Object model classes must enforce that no changes may be made without first calling the footprint() method on the Trackable Object base class. This is implemented in our model by allowing changes only through setter methods, each of which begins with a call to footprint() . This is illustrated in figure 6.

Figure 6

With these provisions in place, the object model classes may be written in a familiar way, using any standard language types or custom classes for properties, so long as all properties are copied by the clone() method.

External users

Users of the object model classes need not know what is going on underneath. Code that manipulates the model may hold references to objects, read and write properties and add or remove children, either using the add() and remove() methods of Trackable Collections, if the collections are exposed by the object model classes, or via specialised methods on the object model classes themselves, which in turn call add() or remove() on the Trackable Collections.

As these manipulations go on, the external code will always hold a reference to the latest version of each object, and underneath, each change will cause footprints to be added to the Object Log.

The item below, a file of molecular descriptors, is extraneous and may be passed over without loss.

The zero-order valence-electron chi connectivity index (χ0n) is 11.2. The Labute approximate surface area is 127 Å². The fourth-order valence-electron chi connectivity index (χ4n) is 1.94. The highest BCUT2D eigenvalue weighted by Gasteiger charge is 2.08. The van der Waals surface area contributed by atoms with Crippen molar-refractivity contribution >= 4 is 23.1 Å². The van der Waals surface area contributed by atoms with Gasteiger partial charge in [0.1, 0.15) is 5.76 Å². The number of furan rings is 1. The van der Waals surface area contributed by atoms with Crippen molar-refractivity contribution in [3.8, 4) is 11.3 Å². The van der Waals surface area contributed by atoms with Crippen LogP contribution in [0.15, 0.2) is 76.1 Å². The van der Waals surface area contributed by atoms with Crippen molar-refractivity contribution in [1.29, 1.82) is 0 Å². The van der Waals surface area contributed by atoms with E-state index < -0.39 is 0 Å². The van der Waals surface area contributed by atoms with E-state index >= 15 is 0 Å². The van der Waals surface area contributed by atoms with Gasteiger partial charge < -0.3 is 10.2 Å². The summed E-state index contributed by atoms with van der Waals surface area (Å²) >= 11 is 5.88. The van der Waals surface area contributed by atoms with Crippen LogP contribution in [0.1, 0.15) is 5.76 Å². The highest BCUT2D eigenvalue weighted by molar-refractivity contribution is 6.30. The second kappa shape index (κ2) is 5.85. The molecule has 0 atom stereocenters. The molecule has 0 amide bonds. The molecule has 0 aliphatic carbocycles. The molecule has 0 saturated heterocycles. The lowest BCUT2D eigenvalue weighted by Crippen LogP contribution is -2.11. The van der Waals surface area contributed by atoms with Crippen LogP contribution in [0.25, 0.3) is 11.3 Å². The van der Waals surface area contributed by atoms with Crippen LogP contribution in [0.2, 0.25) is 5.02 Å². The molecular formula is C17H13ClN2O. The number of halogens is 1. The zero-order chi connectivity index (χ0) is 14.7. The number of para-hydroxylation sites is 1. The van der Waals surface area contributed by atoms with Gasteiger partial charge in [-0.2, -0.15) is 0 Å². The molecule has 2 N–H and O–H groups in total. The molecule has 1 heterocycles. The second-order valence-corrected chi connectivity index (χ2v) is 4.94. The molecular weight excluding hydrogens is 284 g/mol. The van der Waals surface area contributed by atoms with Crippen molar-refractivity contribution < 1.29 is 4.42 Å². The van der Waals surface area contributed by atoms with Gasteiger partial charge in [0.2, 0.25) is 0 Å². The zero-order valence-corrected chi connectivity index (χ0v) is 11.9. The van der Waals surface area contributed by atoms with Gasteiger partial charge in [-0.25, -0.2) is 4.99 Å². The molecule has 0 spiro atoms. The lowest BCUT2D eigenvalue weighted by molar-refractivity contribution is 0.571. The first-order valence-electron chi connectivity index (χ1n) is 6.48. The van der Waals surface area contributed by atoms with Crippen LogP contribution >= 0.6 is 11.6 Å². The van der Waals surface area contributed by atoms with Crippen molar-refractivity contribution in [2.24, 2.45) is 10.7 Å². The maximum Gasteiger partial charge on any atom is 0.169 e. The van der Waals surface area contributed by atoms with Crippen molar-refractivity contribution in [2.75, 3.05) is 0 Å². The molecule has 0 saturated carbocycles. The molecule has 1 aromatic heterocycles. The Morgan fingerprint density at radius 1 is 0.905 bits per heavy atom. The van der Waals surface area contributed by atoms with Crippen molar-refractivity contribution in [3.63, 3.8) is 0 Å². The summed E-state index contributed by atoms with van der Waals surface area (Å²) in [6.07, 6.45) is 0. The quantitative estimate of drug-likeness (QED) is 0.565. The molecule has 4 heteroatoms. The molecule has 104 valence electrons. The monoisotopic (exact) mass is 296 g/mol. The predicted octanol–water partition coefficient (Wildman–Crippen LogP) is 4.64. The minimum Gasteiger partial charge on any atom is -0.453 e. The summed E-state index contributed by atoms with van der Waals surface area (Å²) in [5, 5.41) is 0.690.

Code that handles undo and redo uses the Object Log directly, asking it for a unique ID to identify a moment in time, and using such an ID later to tell the log to revert back to that moment.

When the Object Log has reverted to a given moment, all existing references to object model objects must be dropped, and new references must be found by starting at the new root node, which can be provided by the Object Log. Given that the object model may have been completely transformed by the revert event, this requirement is not considered onerous.

Once a revert has been performed, the newly-provided object model may be manipulated as normal, and new footprints begin appearing in the Object Log. The old footprints, including those on a separate "branch" of history, are not overwritten, so we may keep a complex branched undo log, and jump back to any point on it at any time. The biggest challenge here is presenting this information in a useful way to the user!